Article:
Moses Cone can be a great place to work. We offer excellent care to a diverse community in a pleasant environment. The people we work with are caring, hard working and interested in providing the best patient care possible. We have excellent, well-maintained facilities and provide the latest in patient treatments.
In the last few years, there have been many changes at MCHS. Most improve patient care, some address problems and others just seem to make it more difficult or less pleasant to do our jobs. Everyone is familiar with the uniform and floating issues. A good deal of time has been expended on these issues with final result being that we were told how it was going to be with little regard for our concerns. More recently, we have been presented with a change in Family Medical Leave that requires us to use up all of our leave time before we can use leave without pay. Also it restricts when we can use vacation time after we have been on FLMA.
The latest change to be presented to us will be the new bonus program. The old bonus program was bad enough. We usually received less than half of the gross amount awarded. We have not heard the details of the new program but the general feeling is that we will receive less than we did under the old program.
Let us not forget about patient care. How many times have you been required to float to a unit that is completely outside of your area of knowledge? Or perhaps your unit is under staffed and you are required to take a heavier patient care assignment. Your ability to provide adequate, safe patient care is compromised, not to mention the risk to your nursing license.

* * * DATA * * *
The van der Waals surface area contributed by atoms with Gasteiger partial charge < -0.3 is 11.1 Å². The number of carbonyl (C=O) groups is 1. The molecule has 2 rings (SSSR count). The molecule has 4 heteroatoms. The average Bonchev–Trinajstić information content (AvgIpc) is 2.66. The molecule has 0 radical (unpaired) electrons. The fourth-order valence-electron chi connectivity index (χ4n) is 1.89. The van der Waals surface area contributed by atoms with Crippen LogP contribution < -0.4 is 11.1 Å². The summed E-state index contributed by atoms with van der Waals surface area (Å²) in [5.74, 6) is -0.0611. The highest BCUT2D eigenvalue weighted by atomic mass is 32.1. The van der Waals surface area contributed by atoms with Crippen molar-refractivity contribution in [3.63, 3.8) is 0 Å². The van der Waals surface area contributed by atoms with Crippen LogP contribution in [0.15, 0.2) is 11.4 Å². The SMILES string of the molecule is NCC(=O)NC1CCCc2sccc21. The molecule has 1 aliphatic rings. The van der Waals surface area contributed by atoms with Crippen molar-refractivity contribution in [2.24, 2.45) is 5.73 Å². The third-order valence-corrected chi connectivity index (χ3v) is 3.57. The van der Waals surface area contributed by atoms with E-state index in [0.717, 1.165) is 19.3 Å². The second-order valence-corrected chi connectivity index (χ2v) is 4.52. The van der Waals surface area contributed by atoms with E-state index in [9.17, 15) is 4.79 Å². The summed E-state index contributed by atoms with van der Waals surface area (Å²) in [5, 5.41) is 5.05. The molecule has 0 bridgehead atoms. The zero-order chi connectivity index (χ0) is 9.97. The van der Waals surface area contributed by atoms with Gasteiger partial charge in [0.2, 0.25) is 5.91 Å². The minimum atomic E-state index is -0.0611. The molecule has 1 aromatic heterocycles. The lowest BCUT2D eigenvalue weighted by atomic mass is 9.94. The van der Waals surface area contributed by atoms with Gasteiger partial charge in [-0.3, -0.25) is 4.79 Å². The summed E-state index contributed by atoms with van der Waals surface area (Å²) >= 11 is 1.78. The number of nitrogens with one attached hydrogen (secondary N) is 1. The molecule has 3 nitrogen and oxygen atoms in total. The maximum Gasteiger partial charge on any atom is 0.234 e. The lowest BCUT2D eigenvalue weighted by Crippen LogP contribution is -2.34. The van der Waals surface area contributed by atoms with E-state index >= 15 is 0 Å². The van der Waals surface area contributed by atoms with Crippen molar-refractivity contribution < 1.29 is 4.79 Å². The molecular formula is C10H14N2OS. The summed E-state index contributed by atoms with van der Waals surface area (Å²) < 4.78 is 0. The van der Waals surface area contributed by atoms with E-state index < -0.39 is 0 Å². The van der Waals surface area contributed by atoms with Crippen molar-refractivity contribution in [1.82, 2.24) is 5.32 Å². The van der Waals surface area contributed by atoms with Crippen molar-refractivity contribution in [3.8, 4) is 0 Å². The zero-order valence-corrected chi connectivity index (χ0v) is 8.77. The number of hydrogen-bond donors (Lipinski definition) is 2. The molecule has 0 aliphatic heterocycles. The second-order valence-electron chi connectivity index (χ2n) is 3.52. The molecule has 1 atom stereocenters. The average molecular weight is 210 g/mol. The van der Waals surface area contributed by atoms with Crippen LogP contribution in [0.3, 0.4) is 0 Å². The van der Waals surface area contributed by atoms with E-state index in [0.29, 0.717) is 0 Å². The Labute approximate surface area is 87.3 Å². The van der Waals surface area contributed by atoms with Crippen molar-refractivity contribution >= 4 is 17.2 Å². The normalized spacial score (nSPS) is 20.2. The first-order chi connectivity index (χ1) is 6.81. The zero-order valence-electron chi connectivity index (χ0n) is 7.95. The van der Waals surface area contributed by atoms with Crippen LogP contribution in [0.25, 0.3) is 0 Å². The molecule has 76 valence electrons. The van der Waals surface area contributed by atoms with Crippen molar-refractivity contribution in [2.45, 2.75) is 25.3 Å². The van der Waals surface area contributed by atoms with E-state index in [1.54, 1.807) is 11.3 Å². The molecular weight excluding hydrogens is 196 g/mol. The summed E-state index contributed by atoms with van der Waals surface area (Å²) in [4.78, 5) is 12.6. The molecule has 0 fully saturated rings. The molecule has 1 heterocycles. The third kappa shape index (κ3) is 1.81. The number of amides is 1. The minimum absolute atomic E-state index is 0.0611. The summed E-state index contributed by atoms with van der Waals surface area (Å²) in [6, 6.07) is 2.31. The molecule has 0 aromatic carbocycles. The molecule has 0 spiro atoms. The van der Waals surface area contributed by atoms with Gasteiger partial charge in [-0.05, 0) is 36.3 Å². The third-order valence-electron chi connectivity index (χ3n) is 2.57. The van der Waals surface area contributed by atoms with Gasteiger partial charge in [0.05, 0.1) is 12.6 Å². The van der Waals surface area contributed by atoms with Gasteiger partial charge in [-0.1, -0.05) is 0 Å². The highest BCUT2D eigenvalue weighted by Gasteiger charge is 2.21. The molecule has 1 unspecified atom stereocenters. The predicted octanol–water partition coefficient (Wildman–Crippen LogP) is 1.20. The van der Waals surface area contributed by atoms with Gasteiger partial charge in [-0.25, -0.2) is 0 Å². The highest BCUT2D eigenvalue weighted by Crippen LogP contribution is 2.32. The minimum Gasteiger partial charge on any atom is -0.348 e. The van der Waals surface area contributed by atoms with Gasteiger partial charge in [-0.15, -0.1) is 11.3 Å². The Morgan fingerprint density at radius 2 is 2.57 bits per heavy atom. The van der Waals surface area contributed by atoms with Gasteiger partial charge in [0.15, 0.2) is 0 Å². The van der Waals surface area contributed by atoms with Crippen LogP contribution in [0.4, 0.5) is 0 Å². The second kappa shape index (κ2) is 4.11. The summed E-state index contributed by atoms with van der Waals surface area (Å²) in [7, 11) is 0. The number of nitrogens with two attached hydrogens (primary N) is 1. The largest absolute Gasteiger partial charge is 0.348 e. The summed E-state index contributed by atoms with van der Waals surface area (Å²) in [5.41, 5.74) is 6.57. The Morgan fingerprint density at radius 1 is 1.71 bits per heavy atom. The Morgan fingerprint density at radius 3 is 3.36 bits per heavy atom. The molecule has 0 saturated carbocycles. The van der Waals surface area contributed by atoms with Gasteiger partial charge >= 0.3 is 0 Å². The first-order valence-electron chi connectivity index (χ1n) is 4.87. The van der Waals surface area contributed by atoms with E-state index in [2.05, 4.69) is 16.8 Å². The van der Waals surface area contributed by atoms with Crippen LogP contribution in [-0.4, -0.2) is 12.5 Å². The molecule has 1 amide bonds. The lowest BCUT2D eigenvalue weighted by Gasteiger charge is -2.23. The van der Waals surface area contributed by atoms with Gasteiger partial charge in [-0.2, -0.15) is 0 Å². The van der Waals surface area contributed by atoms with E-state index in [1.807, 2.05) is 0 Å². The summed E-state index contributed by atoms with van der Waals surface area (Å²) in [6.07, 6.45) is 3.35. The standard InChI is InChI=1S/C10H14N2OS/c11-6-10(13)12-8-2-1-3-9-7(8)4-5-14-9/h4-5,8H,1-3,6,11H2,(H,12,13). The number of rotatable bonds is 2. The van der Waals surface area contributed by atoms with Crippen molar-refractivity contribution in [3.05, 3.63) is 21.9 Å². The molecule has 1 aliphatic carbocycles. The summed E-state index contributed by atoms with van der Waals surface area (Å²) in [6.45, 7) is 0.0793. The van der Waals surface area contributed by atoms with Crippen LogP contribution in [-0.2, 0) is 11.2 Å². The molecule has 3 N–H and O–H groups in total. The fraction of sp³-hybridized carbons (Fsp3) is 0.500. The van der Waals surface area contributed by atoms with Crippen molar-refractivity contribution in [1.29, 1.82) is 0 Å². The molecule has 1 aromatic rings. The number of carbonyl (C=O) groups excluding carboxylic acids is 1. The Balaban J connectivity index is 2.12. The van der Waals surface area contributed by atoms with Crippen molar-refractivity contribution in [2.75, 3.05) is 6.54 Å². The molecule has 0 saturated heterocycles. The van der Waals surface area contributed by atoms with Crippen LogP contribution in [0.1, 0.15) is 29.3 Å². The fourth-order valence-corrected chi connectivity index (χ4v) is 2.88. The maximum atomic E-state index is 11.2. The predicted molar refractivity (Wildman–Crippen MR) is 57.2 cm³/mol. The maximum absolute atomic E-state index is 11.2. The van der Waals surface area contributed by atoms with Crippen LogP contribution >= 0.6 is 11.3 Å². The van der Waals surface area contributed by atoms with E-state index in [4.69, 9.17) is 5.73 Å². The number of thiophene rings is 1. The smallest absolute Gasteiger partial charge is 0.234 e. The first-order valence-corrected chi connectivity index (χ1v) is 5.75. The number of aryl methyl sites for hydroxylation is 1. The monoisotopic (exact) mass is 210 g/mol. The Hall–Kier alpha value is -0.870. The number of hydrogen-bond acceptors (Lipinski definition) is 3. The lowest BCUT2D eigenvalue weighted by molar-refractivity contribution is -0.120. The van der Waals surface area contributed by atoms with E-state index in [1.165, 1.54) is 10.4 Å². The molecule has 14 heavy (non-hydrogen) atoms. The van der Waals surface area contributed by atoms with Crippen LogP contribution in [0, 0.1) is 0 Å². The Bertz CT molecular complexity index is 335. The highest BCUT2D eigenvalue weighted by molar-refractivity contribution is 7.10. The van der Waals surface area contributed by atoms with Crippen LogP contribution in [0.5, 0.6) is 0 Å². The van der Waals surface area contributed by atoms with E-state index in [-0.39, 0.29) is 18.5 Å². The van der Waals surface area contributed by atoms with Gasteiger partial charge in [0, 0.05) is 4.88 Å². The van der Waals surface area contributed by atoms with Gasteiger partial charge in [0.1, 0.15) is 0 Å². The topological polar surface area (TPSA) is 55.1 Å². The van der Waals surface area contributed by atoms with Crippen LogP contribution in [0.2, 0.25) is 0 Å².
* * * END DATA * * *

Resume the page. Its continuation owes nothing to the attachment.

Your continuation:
We are told that we have a voice in decision making through the Shared Governance Committee. Little of what we offer ever seems to make it out of the room, much less get implemented. A lot of time and money is spent on this committee that could be better used elsewhere. It seems like it is time that we did something about this situation.
The only way that we can effect change at MCHS is through a single voice. We need to consider forming a union of nurses, run by nurses, to improve patient care standards and our working environment. There have been unions formed in California (http://www.calnurses.org/
), New York (http://www.nysna.org/
), and Illinois (represented by CNA). They set work standards, patient care standards and benefit levels. They also are politically active and been instrumental in changing state laws regarding health care issues.
Many nurses are concerned about starting a union. They don’t want to go out on strike, are concerned they will lose their jobs, think that they will have to pay high union dues or be disciplined at work for even talking about a union.
Under the National Labor Relations Act (http://www.union-organizing.com/rights.html
), we have the right to talk about, meet and form a union if we so desire. Management cannot legally ask us anything about a union, our membership, or level of interest. We can post signs, wear union buttons, and talk about the union at work when we would normally be allowed to talk about non-work related topics.